These Manning Park Larch Forest wedding portraits have been a long time coming. (And I’m not just referring to the 18 km I had to hike to make it happen. :-P) Over a year ago, Rae sent me the sweetest email describing her hope for a portrait session during an adventurous, autumn, romantic weekend with her husband to celebrate their ten years of marriage. Rae is one of the dear gals I met through an online community and so scheming toward an adventurous autumn weekend has been most definitely a highlight of my year.
Funny twist, though: three weeks before her scheduled session I photographed Rae’s sister and her new husband on top of a mountain and immediately the pressure to create magical images for Rae increased expontentially.
How do you top a 360 view near the summit of Needle Peak?
You go to the Manning Park Larch Forest, of course.
While some might say it’s insanity, hiking in the rain up Mount Frosty in Manning Park to do a bridal portrait session in the middle of the larch forest at 4 degrees Celcius is brilliant.
The fog and rain meant we had the trail to ourselves (just imagine being a hiker coming upon a fully outfitted bride and groom!) and meant that we really did have everything that defines autumn and adventure: fog, cold, fire, rain, color.
Plus, THE STORIES we get to tell from “that time we hiked 18km in the rain with a wedding dress and all the camera gear” are literally limitless and will absolutely amuse our grandchildren.
In case you’re wondering, larches are a tree that is conifer and appear to be evergreen but are actually miraculously deciduous. Larches only grow at high elevations because they thrive on cooler temperatures and they only are colorful for a few weeks each year. They’re basically God’s way of saying “hey, I’m more creative than you can even fathom!”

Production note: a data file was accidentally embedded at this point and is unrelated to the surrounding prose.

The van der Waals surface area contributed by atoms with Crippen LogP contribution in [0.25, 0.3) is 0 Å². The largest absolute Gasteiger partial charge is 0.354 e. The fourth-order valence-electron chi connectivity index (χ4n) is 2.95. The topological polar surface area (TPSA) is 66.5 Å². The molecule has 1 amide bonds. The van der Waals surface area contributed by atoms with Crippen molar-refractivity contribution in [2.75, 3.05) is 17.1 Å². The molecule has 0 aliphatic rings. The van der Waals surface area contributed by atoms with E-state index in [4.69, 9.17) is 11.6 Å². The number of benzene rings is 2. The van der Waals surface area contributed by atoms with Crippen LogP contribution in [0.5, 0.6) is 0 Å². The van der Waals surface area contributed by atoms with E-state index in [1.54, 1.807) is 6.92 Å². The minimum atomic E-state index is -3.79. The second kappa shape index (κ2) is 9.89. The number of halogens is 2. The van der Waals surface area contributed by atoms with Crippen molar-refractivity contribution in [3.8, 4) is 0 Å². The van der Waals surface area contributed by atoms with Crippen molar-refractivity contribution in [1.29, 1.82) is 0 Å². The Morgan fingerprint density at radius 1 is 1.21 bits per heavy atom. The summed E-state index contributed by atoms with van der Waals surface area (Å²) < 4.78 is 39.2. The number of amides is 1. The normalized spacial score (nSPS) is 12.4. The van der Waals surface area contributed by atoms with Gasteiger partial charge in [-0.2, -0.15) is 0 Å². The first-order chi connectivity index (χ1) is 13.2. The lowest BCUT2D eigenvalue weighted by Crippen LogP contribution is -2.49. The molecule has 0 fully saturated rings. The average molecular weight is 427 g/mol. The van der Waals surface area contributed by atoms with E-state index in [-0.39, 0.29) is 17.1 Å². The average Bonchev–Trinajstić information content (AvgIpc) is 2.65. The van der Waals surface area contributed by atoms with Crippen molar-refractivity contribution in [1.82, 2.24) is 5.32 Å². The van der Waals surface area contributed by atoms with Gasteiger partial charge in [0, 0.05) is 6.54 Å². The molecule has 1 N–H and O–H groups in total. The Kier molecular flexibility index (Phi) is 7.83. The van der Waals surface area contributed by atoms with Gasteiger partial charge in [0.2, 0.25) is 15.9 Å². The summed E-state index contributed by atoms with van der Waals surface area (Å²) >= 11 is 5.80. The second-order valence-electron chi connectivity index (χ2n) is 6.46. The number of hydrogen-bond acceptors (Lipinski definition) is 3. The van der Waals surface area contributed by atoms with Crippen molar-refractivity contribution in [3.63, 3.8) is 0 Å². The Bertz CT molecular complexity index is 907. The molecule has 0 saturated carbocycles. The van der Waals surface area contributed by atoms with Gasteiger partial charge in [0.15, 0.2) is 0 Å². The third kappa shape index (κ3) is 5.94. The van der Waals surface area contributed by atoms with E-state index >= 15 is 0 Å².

When I hiked Watersprite Lake last year (all 19km of it), I swore I would never hike more than 15km in a day. After visiting the Manning Park larches with Rae & Kyle, I guess I’m willing to hike so far again but ONLY for the perfect opportunity.
Look closely above and you will absolutely see the raindrops in these Manning Park Larch Forest wedding portraits. The dedication it takes to stand in a rainstorm on top of a mountain in a wedding dress? Unfathomable.
Would you believe me if I said that Rae and her sister handmade this flower crown of goodness?
I dreamed that the fog would roll in for some eerily magical moments . . . and look! it did!
Manning Park Larch Forest wedding portraits aren’t easily attained but boyohboy are they worth it! Do you want a dramatically adventurous wedding portrait? I’m your girl.
I mean…LOOK AT ALL THAT YELLOW!
In case you want to see the Manning Park Larch Forest, know that the needles change in late September or early October. We went on October 1 and the next day reports of snow on the train began (hallelujah! we didn’t hike in snow!). You’ll park in the Lightning Lake Day Use Area at Manning Park and then start the trail to Frosty Mountain. The larch forest begins about a kilometer past the campsite and cabin area and continues much of the way up to the summit of Frosty.
We weren’t dedicated enough to summit the Mountain, but made it 8.5 kilometers from the parking lot to see this density of Larch.